Date of Award

1-1-2013

Document Type

Open Access Dissertation

Department

Health Promotion, Education and Behavior

First Advisor

James F Thrasher

Abstract

Research in high income countries (HICs) suggest that anti-smoking television advertisements are most effective if they contain emotionally evocative graphic messages or personal testimonials that depict serious consequences from smoking. The ability to effectively translate these messaging strategies to low- and middle-income (LMICs) countries outside of Western cultures remains understudied. It is critical to determine which smoking cessation messages work best in LMICs because they increasingly bear the global burden of tobacco-related disease. To date there is limited evidence on the efficacy of tobacco control mass media campaigns and the relative effectiveness of different tobacco control messaging strategies in China and Taiwan. This dissertation includes two studies that aim to provide such evidence.

Study One evaluated the impact of a mass media campaign on Chinese smokers' knowledge of smoking harms and attitudes toward cigarettes as gifts. This study involved a quasi-experimental design using a population-based, longitudinal cohort of adult smokers (n=3079) to evaluate one of China's first-ever anti-smoking mass media campaigns, the "Giving Cigarette is Giving Harm" campaign (GCGH), which graphically portrayed tobacco-attributed diseases and attempted to change social norms around the time-honored cigarette gifting practice. The results suggest the GCGH campaign helped denormalize the socially engrained cigarette gifting behavior among Chinese urban smokers despite the relatively low recall and short campaign duration.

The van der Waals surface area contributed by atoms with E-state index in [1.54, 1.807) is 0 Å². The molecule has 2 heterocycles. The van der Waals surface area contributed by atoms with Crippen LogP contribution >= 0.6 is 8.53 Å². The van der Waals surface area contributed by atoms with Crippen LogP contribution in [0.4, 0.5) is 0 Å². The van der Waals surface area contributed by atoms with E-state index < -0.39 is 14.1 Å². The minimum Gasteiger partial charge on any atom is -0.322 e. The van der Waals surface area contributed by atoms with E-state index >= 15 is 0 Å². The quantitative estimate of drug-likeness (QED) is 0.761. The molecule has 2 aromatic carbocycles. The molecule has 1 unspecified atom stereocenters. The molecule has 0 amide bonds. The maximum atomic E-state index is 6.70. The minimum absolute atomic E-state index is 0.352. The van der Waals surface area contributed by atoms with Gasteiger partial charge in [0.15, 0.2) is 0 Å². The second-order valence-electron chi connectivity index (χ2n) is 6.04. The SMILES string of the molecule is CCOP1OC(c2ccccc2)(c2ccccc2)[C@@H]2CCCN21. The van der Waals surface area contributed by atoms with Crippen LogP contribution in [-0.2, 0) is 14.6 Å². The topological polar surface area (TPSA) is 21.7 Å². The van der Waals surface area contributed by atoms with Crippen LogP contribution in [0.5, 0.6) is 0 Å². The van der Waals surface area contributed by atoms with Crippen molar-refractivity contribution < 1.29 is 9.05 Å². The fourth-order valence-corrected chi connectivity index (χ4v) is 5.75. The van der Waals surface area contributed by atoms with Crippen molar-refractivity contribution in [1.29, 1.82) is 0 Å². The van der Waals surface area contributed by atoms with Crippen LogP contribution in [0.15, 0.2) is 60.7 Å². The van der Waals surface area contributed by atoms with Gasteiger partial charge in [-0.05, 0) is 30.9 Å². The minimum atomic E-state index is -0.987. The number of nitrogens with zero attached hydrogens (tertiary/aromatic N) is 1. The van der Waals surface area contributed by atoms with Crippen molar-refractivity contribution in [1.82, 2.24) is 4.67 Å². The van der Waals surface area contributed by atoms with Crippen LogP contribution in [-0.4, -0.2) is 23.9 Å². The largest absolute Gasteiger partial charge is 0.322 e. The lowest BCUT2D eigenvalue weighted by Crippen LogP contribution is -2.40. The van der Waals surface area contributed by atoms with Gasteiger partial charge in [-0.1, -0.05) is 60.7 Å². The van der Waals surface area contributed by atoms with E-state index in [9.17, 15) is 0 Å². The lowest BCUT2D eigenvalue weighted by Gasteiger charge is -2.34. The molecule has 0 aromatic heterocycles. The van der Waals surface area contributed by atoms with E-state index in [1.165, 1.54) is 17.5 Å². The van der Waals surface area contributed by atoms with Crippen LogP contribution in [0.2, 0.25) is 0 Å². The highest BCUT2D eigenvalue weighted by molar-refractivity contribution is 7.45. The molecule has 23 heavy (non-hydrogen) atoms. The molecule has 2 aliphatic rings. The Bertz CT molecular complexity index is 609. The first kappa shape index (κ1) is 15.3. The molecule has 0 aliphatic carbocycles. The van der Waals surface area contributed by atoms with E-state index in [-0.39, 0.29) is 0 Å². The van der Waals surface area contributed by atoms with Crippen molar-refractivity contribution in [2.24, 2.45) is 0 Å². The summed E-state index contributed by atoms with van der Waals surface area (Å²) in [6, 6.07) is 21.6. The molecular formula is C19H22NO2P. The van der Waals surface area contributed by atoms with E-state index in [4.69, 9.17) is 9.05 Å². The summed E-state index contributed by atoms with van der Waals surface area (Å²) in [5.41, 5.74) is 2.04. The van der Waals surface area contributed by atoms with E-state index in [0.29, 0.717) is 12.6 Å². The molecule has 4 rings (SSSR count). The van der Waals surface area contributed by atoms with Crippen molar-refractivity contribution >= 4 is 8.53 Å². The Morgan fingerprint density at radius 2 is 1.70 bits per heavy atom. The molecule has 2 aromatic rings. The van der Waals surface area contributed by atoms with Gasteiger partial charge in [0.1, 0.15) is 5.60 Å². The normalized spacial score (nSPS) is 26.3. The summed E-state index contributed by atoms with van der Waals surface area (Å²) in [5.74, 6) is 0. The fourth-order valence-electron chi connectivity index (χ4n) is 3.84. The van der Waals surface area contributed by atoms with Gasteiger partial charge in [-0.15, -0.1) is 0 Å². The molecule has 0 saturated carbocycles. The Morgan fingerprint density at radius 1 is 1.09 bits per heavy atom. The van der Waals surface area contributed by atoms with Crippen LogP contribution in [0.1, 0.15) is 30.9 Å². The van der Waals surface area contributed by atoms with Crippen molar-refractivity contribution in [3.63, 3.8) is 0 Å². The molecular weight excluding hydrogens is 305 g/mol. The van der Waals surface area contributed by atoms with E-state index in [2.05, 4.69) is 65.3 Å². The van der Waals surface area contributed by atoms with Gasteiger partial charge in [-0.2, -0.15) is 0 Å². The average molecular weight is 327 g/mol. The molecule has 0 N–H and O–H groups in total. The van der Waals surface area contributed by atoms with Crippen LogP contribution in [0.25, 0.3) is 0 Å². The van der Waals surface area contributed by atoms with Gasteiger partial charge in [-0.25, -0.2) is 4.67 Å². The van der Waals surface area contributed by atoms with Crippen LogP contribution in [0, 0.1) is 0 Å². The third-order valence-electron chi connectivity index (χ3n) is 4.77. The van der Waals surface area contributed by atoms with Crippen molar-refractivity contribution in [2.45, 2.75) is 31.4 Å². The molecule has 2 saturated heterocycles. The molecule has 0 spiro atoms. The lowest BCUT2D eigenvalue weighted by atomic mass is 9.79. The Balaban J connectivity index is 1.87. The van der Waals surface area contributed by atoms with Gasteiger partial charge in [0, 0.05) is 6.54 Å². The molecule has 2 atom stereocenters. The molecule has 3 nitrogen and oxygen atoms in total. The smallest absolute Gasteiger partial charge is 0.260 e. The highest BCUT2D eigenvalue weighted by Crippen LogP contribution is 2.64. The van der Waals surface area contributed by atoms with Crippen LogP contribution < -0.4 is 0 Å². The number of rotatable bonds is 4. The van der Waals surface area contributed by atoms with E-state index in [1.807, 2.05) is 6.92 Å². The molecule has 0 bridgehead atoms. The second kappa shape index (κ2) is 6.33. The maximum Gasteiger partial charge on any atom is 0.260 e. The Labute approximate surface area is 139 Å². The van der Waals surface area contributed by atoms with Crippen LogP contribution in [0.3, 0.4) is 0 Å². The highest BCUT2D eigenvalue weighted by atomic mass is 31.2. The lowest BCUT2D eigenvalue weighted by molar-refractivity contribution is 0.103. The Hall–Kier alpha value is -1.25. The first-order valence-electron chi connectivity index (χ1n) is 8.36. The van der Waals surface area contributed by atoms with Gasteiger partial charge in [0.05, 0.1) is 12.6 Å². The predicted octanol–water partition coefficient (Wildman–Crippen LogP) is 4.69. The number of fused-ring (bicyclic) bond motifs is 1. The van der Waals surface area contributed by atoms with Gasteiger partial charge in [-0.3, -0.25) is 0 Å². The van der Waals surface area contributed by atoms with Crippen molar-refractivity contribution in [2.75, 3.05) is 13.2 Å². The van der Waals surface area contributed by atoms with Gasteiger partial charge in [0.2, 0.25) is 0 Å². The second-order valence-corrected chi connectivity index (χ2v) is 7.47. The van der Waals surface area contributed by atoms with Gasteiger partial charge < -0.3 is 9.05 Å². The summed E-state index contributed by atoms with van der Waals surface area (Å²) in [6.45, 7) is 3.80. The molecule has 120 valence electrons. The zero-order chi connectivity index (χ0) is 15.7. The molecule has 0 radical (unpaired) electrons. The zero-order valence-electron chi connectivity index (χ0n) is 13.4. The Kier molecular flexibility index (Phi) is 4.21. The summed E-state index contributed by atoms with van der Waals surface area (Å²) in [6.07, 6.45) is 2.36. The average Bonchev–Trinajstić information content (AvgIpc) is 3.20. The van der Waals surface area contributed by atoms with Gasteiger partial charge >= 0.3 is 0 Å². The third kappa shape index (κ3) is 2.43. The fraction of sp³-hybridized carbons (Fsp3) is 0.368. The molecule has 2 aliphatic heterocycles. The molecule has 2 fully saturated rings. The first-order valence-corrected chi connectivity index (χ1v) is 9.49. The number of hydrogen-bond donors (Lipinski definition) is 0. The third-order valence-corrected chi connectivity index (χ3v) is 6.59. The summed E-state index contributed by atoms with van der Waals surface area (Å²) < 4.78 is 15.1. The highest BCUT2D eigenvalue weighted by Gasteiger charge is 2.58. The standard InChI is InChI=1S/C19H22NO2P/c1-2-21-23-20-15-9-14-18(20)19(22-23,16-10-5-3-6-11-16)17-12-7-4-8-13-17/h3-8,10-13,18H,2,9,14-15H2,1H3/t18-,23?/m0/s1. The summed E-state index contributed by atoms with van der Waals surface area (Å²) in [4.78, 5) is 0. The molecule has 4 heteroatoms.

Study Two explored how Taiwanese male smokers understood and responded to anti-smoking television advertisements with different message content and executional styles. This study used a mixed methods approach involving qualitative and quantitative data collection with focus group methodology to evaluate a set of anti-smoking television advertisements with differing messaging strategies among a purposive sample of Taiwanese male smokers (n=54). The results suggest that anti-smoking television advertisements using personal testimonials that graphically and emotionally portray victims' smoking-attributed diseases may have the greatest potential to motivate Taiwanese smokers to think about quitting smoking.

In conclusion, the study findings strengthen the evidence that mass media campaigns with graphic, emotionally evocative messages that are conveyed in culturally or personally relevant ways can raise awareness of smoking harms, change smokers' attitudes that are favorable to smoking-related norms, and potentially motivate smokers to quit smoking in Asian LMICs.

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